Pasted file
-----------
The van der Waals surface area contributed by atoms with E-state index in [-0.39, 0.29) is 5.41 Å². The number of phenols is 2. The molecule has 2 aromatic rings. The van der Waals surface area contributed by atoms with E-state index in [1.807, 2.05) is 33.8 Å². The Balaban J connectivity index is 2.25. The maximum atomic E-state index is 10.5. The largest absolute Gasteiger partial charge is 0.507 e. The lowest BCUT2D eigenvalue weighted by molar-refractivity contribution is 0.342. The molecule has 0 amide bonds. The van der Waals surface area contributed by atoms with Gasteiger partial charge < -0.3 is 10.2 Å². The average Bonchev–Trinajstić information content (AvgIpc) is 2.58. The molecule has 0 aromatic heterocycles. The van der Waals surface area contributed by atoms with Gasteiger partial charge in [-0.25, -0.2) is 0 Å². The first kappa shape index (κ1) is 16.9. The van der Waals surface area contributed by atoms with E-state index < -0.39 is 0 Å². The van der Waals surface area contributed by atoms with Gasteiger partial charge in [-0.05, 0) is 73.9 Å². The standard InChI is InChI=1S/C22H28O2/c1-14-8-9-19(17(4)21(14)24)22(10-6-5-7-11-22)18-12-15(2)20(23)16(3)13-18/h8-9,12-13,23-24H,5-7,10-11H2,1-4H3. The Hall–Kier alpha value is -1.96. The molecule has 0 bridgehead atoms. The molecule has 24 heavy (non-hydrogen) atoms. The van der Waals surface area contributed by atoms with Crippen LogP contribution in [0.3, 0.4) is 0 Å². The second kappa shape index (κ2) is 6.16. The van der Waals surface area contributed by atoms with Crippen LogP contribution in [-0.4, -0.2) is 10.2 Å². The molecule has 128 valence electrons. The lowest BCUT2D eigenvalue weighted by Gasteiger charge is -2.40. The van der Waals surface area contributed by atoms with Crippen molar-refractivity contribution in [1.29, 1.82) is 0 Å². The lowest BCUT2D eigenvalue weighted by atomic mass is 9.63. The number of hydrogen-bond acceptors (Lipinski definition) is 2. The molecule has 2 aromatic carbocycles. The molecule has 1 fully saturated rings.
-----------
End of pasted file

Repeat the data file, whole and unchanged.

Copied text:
The van der Waals surface area contributed by atoms with E-state index in [-0.39, 0.29) is 5.41 Å². The number of phenols is 2. The molecule has 2 aromatic rings. The van der Waals surface area contributed by atoms with E-state index in [1.807, 2.05) is 33.8 Å². The Balaban J connectivity index is 2.25. The maximum atomic E-state index is 10.5. The largest absolute Gasteiger partial charge is 0.507 e. The lowest BCUT2D eigenvalue weighted by molar-refractivity contribution is 0.342. The molecule has 0 amide bonds. The van der Waals surface area contributed by atoms with Gasteiger partial charge < -0.3 is 10.2 Å². The average Bonchev–Trinajstić information content (AvgIpc) is 2.58. The molecule has 0 aromatic heterocycles. The van der Waals surface area contributed by atoms with Gasteiger partial charge in [-0.25, -0.2) is 0 Å². The first kappa shape index (κ1) is 16.9. The van der Waals surface area contributed by atoms with E-state index < -0.39 is 0 Å². The van der Waals surface area contributed by atoms with Gasteiger partial charge in [-0.05, 0) is 73.9 Å². The standard InChI is InChI=1S/C22H28O2/c1-14-8-9-19(17(4)21(14)24)22(10-6-5-7-11-22)18-12-15(2)20(23)16(3)13-18/h8-9,12-13,23-24H,5-7,10-11H2,1-4H3. The Hall–Kier alpha value is -1.96. The molecule has 0 bridgehead atoms. The molecule has 24 heavy (non-hydrogen) atoms. The van der Waals surface area contributed by atoms with Crippen LogP contribution in [0.3, 0.4) is 0 Å². The second kappa shape index (κ2) is 6.16. The van der Waals surface area contributed by atoms with Crippen LogP contribution in [-0.4, -0.2) is 10.2 Å². The molecule has 128 valence electrons. The lowest BCUT2D eigenvalue weighted by Gasteiger charge is -2.40. The van der Waals surface area contributed by atoms with Crippen molar-refractivity contribution in [1.29, 1.82) is 0 Å². The lowest BCUT2D eigenvalue weighted by atomic mass is 9.63. The number of hydrogen-bond acceptors (Lipinski definition) is 2. The molecule has 2 aromatic carbocycles. The molecule has 1 fully saturated rings.